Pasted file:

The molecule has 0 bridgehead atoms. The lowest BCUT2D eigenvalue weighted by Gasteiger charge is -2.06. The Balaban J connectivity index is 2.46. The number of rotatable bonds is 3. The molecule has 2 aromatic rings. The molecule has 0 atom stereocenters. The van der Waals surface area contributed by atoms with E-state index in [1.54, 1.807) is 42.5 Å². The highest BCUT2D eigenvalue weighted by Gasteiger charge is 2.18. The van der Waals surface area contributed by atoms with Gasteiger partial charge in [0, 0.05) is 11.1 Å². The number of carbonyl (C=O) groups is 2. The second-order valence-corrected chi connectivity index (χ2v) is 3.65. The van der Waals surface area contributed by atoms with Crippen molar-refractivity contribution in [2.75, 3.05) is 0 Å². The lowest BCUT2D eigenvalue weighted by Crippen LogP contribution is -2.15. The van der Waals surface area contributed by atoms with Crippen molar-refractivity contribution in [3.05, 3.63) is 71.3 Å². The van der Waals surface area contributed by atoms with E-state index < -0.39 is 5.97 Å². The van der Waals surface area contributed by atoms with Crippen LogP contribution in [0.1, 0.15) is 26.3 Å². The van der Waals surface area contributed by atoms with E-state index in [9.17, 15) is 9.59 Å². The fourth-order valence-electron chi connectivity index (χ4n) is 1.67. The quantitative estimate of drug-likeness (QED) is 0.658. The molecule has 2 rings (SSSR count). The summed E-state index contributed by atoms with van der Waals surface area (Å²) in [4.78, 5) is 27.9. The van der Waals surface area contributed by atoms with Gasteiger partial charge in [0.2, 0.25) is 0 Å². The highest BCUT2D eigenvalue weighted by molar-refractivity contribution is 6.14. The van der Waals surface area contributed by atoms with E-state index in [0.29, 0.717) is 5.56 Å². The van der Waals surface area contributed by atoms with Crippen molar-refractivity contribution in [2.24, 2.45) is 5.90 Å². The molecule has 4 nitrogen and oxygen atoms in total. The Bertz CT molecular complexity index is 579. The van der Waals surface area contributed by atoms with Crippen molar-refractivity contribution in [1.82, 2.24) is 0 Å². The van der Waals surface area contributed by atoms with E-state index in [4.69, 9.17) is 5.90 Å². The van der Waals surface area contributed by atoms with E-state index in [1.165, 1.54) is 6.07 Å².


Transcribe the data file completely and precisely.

The molecule has 0 bridgehead atoms. The lowest BCUT2D eigenvalue weighted by Gasteiger charge is -2.06. The Balaban J connectivity index is 2.46. The number of rotatable bonds is 3. The molecule has 2 aromatic rings. The molecule has 0 atom stereocenters. The van der Waals surface area contributed by atoms with E-state index in [1.54, 1.807) is 42.5 Å². The highest BCUT2D eigenvalue weighted by Gasteiger charge is 2.18. The van der Waals surface area contributed by atoms with Gasteiger partial charge in [0, 0.05) is 11.1 Å². The number of carbonyl (C=O) groups is 2. The second-order valence-corrected chi connectivity index (χ2v) is 3.65. The van der Waals surface area contributed by atoms with Crippen molar-refractivity contribution in [2.75, 3.05) is 0 Å². The lowest BCUT2D eigenvalue weighted by Crippen LogP contribution is -2.15. The van der Waals surface area contributed by atoms with Crippen molar-refractivity contribution in [3.05, 3.63) is 71.3 Å². The van der Waals surface area contributed by atoms with E-state index < -0.39 is 5.97 Å². The van der Waals surface area contributed by atoms with Crippen LogP contribution in [0.1, 0.15) is 26.3 Å². The van der Waals surface area contributed by atoms with E-state index in [9.17, 15) is 9.59 Å². The fourth-order valence-electron chi connectivity index (χ4n) is 1.67. The quantitative estimate of drug-likeness (QED) is 0.658. The molecule has 2 rings (SSSR count). The summed E-state index contributed by atoms with van der Waals surface area (Å²) in [4.78, 5) is 27.9. The van der Waals surface area contributed by atoms with Gasteiger partial charge in [0.2, 0.25) is 0 Å². The highest BCUT2D eigenvalue weighted by molar-refractivity contribution is 6.14. The van der Waals surface area contributed by atoms with E-state index in [0.29, 0.717) is 5.56 Å². The van der Waals surface area contributed by atoms with Crippen molar-refractivity contribution in [2.24, 2.45) is 5.90 Å². The molecule has 4 nitrogen and oxygen atoms in total. The Bertz CT molecular complexity index is 579. The van der Waals surface area contributed by atoms with Crippen molar-refractivity contribution in [1.82, 2.24) is 0 Å². The van der Waals surface area contributed by atoms with E-state index in [4.69, 9.17) is 5.90 Å². The van der Waals surface area contributed by atoms with E-state index in [1.165, 1.54) is 6.07 Å².